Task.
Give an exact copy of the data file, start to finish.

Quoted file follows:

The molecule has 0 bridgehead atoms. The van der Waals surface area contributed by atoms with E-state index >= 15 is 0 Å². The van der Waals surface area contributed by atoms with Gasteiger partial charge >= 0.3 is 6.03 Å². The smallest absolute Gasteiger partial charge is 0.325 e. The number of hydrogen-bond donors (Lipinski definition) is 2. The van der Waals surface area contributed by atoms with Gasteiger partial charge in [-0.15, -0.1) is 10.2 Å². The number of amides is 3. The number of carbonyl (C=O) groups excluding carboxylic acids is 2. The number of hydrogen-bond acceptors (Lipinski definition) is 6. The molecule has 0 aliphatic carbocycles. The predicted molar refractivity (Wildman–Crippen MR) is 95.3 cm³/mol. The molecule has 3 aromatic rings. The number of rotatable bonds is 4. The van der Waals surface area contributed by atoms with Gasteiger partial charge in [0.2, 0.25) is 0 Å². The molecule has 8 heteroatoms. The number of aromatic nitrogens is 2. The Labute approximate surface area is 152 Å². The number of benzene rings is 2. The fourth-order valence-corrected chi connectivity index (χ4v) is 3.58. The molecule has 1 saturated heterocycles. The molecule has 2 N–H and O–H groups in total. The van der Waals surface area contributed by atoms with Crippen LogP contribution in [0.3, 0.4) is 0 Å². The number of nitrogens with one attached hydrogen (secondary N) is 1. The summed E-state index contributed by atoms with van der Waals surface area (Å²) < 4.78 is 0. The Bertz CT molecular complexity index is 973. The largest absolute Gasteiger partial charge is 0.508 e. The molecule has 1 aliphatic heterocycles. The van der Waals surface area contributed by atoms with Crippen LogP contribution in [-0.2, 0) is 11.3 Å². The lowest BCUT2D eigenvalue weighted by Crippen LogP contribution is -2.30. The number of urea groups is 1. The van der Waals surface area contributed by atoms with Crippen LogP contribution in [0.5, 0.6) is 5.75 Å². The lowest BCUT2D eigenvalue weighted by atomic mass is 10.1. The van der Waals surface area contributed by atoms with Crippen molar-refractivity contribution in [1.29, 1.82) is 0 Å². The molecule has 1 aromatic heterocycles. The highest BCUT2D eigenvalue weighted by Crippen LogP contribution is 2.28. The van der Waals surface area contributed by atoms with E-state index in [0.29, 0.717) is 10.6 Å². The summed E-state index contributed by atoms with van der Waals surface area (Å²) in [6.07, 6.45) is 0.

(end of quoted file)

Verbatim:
The molecule has 0 bridgehead atoms. The van der Waals surface area contributed by atoms with E-state index >= 15 is 0 Å². The van der Waals surface area contributed by atoms with Gasteiger partial charge >= 0.3 is 6.03 Å². The smallest absolute Gasteiger partial charge is 0.325 e. The number of hydrogen-bond donors (Lipinski definition) is 2. The van der Waals surface area contributed by atoms with Gasteiger partial charge in [-0.15, -0.1) is 10.2 Å². The number of amides is 3. The number of carbonyl (C=O) groups excluding carboxylic acids is 2. The number of hydrogen-bond acceptors (Lipinski definition) is 6. The molecule has 0 aliphatic carbocycles. The predicted molar refractivity (Wildman–Crippen MR) is 95.3 cm³/mol. The molecule has 3 aromatic rings. The number of rotatable bonds is 4. The van der Waals surface area contributed by atoms with Gasteiger partial charge in [0.2, 0.25) is 0 Å². The molecule has 8 heteroatoms. The number of aromatic nitrogens is 2. The Labute approximate surface area is 152 Å². The number of benzene rings is 2. The fourth-order valence-corrected chi connectivity index (χ4v) is 3.58. The molecule has 1 saturated heterocycles. The molecule has 2 N–H and O–H groups in total. The van der Waals surface area contributed by atoms with Crippen LogP contribution in [0.3, 0.4) is 0 Å². The number of nitrogens with one attached hydrogen (secondary N) is 1. The summed E-state index contributed by atoms with van der Waals surface area (Å²) < 4.78 is 0. The Bertz CT molecular complexity index is 973. The largest absolute Gasteiger partial charge is 0.508 e. The molecule has 1 aliphatic heterocycles. The van der Waals surface area contributed by atoms with Crippen LogP contribution in [-0.2, 0) is 11.3 Å². The lowest BCUT2D eigenvalue weighted by Crippen LogP contribution is -2.30. The number of urea groups is 1. The van der Waals surface area contributed by atoms with Crippen LogP contribution in [0.5, 0.6) is 5.75 Å². The lowest BCUT2D eigenvalue weighted by atomic mass is 10.1. The van der Waals surface area contributed by atoms with Crippen molar-refractivity contribution in [1.29, 1.82) is 0 Å². The molecule has 1 aromatic heterocycles. The highest BCUT2D eigenvalue weighted by Crippen LogP contribution is 2.28. The van der Waals surface area contributed by atoms with E-state index in [0.29, 0.717) is 10.6 Å². The summed E-state index contributed by atoms with van der Waals surface area (Å²) in [6.07, 6.45) is 0.